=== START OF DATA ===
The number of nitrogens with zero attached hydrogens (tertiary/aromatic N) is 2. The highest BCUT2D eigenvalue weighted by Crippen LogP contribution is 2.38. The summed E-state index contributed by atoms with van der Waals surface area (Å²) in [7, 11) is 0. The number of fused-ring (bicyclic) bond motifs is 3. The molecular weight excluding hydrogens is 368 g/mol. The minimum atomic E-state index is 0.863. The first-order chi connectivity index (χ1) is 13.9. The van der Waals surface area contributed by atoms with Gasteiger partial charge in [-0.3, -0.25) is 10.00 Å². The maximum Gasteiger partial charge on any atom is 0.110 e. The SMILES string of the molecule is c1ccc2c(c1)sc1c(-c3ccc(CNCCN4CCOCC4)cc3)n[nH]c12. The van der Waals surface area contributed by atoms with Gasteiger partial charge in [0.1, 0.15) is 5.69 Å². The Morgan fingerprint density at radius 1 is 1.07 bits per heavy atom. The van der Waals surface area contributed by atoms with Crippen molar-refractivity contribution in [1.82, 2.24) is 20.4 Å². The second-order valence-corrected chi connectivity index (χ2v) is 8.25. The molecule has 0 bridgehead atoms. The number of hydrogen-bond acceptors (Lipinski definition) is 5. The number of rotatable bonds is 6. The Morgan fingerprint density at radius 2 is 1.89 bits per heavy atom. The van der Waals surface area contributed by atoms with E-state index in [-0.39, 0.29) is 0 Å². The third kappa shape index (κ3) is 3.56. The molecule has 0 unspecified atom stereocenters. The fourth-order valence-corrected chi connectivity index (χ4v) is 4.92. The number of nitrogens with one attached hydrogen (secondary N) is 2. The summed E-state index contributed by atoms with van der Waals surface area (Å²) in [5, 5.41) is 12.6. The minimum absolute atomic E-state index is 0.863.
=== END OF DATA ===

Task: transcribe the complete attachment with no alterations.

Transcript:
The number of nitrogens with zero attached hydrogens (tertiary/aromatic N) is 2. The highest BCUT2D eigenvalue weighted by Crippen LogP contribution is 2.38. The summed E-state index contributed by atoms with van der Waals surface area (Å²) in [7, 11) is 0. The number of fused-ring (bicyclic) bond motifs is 3. The molecular weight excluding hydrogens is 368 g/mol. The minimum atomic E-state index is 0.863. The first-order chi connectivity index (χ1) is 13.9. The van der Waals surface area contributed by atoms with Gasteiger partial charge in [-0.3, -0.25) is 10.00 Å². The maximum Gasteiger partial charge on any atom is 0.110 e. The SMILES string of the molecule is c1ccc2c(c1)sc1c(-c3ccc(CNCCN4CCOCC4)cc3)n[nH]c12. The van der Waals surface area contributed by atoms with Gasteiger partial charge in [0.1, 0.15) is 5.69 Å². The Morgan fingerprint density at radius 1 is 1.07 bits per heavy atom. The van der Waals surface area contributed by atoms with Crippen molar-refractivity contribution in [1.82, 2.24) is 20.4 Å². The second-order valence-corrected chi connectivity index (χ2v) is 8.25. The molecule has 0 bridgehead atoms. The number of hydrogen-bond acceptors (Lipinski definition) is 5. The number of rotatable bonds is 6. The Morgan fingerprint density at radius 2 is 1.89 bits per heavy atom. The van der Waals surface area contributed by atoms with E-state index in [-0.39, 0.29) is 0 Å². The third kappa shape index (κ3) is 3.56. The molecule has 0 unspecified atom stereocenters. The fourth-order valence-corrected chi connectivity index (χ4v) is 4.92. The number of nitrogens with one attached hydrogen (secondary N) is 2. The summed E-state index contributed by atoms with van der Waals surface area (Å²) in [5, 5.41) is 12.6. The minimum absolute atomic E-state index is 0.863.